Practice
   
     

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Practice

Practice until you can do the movements without thinking about them. This is the key.
If you have to pause and think, you do not know the skills well enough.



To hand?


If someone attacks you in the street and you seek to use your taijiquan, what is going to happen? This is a good question.


Skill

To a large extent the outcome depends on how much you have practiced and upon the quality of that practice. The skills need to be familiar and comfortable. Habit. Second nature.
There will be no time to think, to remember, to ponder... You just need to do the taijiquan without hesitation.


We get good at what we do


If you want to get good at form, practice form. If you want to become proficient with weapons, then practice with weapons. The more often your body undertakes the practice, the more familiar it will be.


Safe

Class practice and home practice involves no danger, no threat. It is a safe situation. If you fail to practice when there is no actual risk, what is going to happen when faced with a real threat?
Nothing good.


Natural talent?

A lot of people still believe in the notion of 'natural talent'. According to scientific research detailed in a number of books published in the 21st Century, there's no such thing...


Ability begets ability

People who excel, do so because they put in more time and commit to greater practice than other people do. They also receive regular feedback, learn from their mistakes and get better (continuously).
Read Grit, Smarter Faster Better, 5 Elements of Effective Thinking and Peak... Find out for yourself.


Memory problems?

Beginners sometimes struggle to remember things. This is partly due to unfamiliarity, both with learning and with the tai chi itself. Learning is not a passive process.
You need to pay attention and you need to practice.



Small steps


Reading books about tai chi or watching an expert can be stimulating for the beginner, but it can also promote unrealistic goals. A beginner needs to learn the basics. And the basics are far from glamorous.
Methodically and patiently training the fundamentals is essential. Building a strong foundation will enable you to make strong progress.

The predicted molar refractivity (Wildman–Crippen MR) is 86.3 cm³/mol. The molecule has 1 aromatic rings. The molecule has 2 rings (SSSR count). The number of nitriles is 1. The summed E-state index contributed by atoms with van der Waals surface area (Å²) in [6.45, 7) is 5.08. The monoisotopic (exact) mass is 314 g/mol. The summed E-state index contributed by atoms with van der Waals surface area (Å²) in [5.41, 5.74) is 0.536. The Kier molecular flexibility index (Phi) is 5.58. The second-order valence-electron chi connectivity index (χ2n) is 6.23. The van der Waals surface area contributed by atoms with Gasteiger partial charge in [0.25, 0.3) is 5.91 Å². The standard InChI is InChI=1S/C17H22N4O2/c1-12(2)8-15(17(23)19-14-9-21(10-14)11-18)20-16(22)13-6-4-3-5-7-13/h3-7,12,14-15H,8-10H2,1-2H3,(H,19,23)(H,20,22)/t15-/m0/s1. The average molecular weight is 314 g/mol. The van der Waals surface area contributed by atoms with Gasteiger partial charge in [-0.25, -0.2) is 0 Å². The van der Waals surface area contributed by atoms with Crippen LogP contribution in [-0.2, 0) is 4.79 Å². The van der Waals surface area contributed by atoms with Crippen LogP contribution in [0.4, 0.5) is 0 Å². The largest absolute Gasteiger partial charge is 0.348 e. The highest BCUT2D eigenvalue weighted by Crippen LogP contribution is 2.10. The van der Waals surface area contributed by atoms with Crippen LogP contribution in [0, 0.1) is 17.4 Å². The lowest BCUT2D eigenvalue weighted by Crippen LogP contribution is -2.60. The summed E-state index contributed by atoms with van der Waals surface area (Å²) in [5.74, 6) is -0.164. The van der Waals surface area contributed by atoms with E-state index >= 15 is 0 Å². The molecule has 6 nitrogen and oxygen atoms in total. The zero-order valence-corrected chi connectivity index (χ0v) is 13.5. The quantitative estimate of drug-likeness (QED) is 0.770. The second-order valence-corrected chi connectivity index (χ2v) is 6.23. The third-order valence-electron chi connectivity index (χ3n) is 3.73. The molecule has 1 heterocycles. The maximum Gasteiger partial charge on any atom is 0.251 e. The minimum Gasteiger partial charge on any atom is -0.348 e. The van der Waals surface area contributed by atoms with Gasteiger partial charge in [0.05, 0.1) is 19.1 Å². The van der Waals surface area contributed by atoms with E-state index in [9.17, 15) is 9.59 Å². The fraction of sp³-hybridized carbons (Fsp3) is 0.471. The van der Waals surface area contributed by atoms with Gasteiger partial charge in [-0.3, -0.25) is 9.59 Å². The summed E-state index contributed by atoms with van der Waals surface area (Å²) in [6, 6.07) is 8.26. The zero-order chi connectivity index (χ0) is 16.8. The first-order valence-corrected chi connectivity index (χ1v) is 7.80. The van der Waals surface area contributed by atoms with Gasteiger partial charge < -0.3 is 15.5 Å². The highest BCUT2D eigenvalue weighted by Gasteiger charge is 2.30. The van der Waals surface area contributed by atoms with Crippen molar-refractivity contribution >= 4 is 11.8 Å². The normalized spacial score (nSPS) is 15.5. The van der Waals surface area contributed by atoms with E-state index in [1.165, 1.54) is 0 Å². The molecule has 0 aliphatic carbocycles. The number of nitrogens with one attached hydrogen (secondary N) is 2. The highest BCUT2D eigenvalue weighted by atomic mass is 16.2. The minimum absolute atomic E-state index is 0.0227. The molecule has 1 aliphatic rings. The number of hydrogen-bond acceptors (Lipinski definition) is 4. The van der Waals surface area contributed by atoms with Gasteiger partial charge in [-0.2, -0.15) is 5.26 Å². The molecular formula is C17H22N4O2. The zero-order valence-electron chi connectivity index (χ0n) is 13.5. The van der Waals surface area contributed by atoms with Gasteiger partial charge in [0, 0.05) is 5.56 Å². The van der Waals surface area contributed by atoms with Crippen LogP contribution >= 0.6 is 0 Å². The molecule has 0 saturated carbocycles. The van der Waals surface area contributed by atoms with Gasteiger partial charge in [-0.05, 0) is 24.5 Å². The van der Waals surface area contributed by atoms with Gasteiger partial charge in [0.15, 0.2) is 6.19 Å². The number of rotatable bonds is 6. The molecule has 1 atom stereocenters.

Repetition

Repeating movements in class can never be the sum total of your practice. If you want to remember the tai chi - and improve - the practice needs to be taken home.
Tai chi was designed to be performed on a daily basis.


Repetition over time mounts up

You do not need to commit a vast amount of time. Even 5 minutes spent repeating a single movement would produce a positive outcome. Do not be dulled by too much repetition.
Keep your mind on what you are doing, and perform the exercise slowly, mindfully and carefully. Pay attention to the details.
 

During the exercises, the mind, soul, breath, balance, co-ordination, and various parts of the body are combined to work simultaneously and spontaneously during each movement. In other words, the total person is acting totally here and now. When the class is over, the taijiquan does not stop.

(John Lash)

Familiarity

We remember things that are familiar to us. This tends to be things that we encounter every day. Has the penny dropped yet?
If you want to gain skill at tai chi, you need to make it familiar, comfortable, habitual. That way, you can use it in your everyday life rather than just once a week in class.


1, 2, 3 of memory

We use a 1, 2, 3 approach to learning an exercise:

  1. The pattern
    - learn the shape, the outline, the sequence
    - practice this until you can perform it/remember it without effort
     

  2. The substance
    - imbue the pattern with substance
    - focus on alignment, frame, connection, neigong
    - ensure that the correct parts of the body are generating the movement
    - remove physical tension

     

  3. The flow
    - whole-body movement
    - easy and natural
    - gentle and soft, yet substantial

This is a simplified overview. Level 1 is very straightforward. Levels 2 and 3 require considerable work, and patience.
A beginner can pick up material quite easily, especially when they practice between lessons.


I don't have time to practice...

Marcus Aurelius (2000+ years ago) said that "not having time" was one of the most pathetic excuses a person can give. It was considered lame back when the Roman Empire was at its peak.
We all have the same amount of time. What we do with it... this is the issue.
 

Consider this: Most people live lives that are not particularly physically challenging. They sit at a desk, or if they move around, it's not a lot. They aren't performing manoeuvres that require tremendous balance and coordination. Thus they settle into a low level of physical capabilities - enough for day-to-day activities or maybe even hiking or biking or playing golf or tennis on the weekends, but far from the level of physical capabilities that a highly trained athlete possesses.

The reason that most people don't possess extraordinary physical capabilities isn't because they don't have the capacity for them, but rather because they're satisfied to live in the comfortable rut of homeostasis and never do the work that is required to get out of it.

The same thing is true for all the mental activities we engage in. We learn enough to get by but once we reach that point we seldom push to go beyond.

(Anders Ericsson)
 


Page created 18 April 1995
Last updated 31 August 2018